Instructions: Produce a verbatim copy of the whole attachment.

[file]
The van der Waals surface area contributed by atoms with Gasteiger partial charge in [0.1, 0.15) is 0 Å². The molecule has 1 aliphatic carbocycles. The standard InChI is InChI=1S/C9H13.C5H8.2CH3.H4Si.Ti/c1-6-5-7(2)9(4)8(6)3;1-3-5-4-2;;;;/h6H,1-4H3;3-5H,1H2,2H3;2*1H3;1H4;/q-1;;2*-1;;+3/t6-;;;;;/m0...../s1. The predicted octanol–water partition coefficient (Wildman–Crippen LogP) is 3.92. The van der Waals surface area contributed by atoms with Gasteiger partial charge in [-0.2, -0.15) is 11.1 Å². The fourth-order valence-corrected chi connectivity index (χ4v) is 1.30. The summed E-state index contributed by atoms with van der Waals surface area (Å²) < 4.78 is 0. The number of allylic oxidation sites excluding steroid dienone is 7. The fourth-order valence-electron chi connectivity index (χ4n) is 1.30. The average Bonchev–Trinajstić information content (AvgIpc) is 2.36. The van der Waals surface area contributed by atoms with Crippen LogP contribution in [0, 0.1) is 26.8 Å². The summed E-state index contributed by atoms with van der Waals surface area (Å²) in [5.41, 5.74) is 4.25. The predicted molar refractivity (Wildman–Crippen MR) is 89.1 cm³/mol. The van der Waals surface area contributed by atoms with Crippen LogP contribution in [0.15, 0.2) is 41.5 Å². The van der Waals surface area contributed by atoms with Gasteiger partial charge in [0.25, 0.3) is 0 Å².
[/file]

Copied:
The van der Waals surface area contributed by atoms with Gasteiger partial charge in [0.1, 0.15) is 0 Å². The molecule has 1 aliphatic carbocycles. The standard InChI is InChI=1S/C9H13.C5H8.2CH3.H4Si.Ti/c1-6-5-7(2)9(4)8(6)3;1-3-5-4-2;;;;/h6H,1-4H3;3-5H,1H2,2H3;2*1H3;1H4;/q-1;;2*-1;;+3/t6-;;;;;/m0...../s1. The predicted octanol–water partition coefficient (Wildman–Crippen LogP) is 3.92. The van der Waals surface area contributed by atoms with Gasteiger partial charge in [-0.2, -0.15) is 11.1 Å². The fourth-order valence-corrected chi connectivity index (χ4v) is 1.30. The summed E-state index contributed by atoms with van der Waals surface area (Å²) < 4.78 is 0. The number of allylic oxidation sites excluding steroid dienone is 7. The fourth-order valence-electron chi connectivity index (χ4n) is 1.30. The average Bonchev–Trinajstić information content (AvgIpc) is 2.36. The van der Waals surface area contributed by atoms with Crippen LogP contribution in [0, 0.1) is 26.8 Å². The summed E-state index contributed by atoms with van der Waals surface area (Å²) in [5.41, 5.74) is 4.25. The predicted molar refractivity (Wildman–Crippen MR) is 89.1 cm³/mol. The van der Waals surface area contributed by atoms with Crippen LogP contribution in [0.15, 0.2) is 41.5 Å². The van der Waals surface area contributed by atoms with Gasteiger partial charge in [0.25, 0.3) is 0 Å².